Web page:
Pluto: The Ice Plot Thickens

Explanation: The latest spectra from New Horizons Ralph instrument reveal an abundance of methane ice, but with striking differences from place to place across the frozen surface of Pluto. This is the first detailed image of Pluto from the Linear Etalon Imaging Spectral Array, part of the Ralph instrument on New Horizons. The observations were made at three wavelengths of infrared light, which are invisible to the human eye. In this picture, blue corresponds to light of wavelengths 1.62 to 1.70 micrometers, a channel covering a medium-strong absorption band of methane ice, green (1.97 to 2.05 micrometers) represents a channel where methane ice does not absorb light, and red (2.30 to 2.33 micrometers) is a channel where the light is very heavily absorbed by methane ice. The two areas outlined on Pluto show where Ralph observations obtained the spectral traces at the right. Note that the methane absorptions (notable dips) in the spectrum from the northern region are much deeper than the dips in the spectrum from the dark patch.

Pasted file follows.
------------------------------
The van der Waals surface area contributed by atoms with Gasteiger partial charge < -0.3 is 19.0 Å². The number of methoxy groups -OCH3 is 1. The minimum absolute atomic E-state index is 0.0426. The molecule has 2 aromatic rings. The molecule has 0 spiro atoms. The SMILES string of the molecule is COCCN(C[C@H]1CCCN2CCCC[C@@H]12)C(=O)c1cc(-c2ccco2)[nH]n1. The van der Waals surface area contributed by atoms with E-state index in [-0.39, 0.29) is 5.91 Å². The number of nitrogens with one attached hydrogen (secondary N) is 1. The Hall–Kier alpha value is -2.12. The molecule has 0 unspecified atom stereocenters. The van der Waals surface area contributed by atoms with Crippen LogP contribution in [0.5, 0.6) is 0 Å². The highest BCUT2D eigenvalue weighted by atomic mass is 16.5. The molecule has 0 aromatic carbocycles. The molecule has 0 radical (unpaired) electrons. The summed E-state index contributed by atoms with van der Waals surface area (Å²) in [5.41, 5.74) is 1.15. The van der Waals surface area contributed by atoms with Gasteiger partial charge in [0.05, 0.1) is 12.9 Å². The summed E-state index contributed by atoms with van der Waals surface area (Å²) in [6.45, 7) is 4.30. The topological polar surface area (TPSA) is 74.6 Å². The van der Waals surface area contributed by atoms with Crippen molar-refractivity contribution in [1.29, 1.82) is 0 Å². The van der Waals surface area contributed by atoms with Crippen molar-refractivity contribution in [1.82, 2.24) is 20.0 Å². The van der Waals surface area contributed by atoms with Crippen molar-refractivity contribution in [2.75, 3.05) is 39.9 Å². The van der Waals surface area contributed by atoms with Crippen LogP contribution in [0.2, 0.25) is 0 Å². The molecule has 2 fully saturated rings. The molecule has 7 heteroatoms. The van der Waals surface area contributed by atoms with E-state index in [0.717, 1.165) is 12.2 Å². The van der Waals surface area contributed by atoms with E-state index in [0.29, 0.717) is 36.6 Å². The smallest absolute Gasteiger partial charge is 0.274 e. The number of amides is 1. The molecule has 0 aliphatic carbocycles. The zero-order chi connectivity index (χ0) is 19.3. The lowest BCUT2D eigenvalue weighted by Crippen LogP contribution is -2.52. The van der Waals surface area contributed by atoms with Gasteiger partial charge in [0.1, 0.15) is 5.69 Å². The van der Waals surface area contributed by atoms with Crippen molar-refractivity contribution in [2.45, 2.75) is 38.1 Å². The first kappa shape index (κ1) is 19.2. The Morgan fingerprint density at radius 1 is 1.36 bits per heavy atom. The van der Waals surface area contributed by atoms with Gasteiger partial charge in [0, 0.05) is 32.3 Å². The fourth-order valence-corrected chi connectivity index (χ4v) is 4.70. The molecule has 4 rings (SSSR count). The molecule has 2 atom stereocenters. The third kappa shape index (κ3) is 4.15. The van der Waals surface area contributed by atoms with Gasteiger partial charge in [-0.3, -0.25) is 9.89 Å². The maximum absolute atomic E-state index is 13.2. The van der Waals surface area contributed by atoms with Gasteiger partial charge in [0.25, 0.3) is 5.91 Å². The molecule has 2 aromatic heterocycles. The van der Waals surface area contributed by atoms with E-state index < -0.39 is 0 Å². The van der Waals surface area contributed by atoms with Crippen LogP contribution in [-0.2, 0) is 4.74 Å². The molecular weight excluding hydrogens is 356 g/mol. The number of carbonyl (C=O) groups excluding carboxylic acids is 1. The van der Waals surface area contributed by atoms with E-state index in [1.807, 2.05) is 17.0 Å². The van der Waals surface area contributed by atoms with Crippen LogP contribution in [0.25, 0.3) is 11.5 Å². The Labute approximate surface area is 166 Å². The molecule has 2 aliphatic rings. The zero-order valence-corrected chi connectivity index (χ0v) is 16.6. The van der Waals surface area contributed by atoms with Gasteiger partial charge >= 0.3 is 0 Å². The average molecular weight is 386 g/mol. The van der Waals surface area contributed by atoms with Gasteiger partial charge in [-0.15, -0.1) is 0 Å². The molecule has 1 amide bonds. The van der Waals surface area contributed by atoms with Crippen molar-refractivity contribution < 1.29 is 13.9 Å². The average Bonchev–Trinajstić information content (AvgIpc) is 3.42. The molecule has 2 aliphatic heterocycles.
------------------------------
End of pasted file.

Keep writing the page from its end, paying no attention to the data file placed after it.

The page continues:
Pluto

Image credit: NASA/Johns Hopkins University Applied Physics Laboratory/Southwest Research Institute.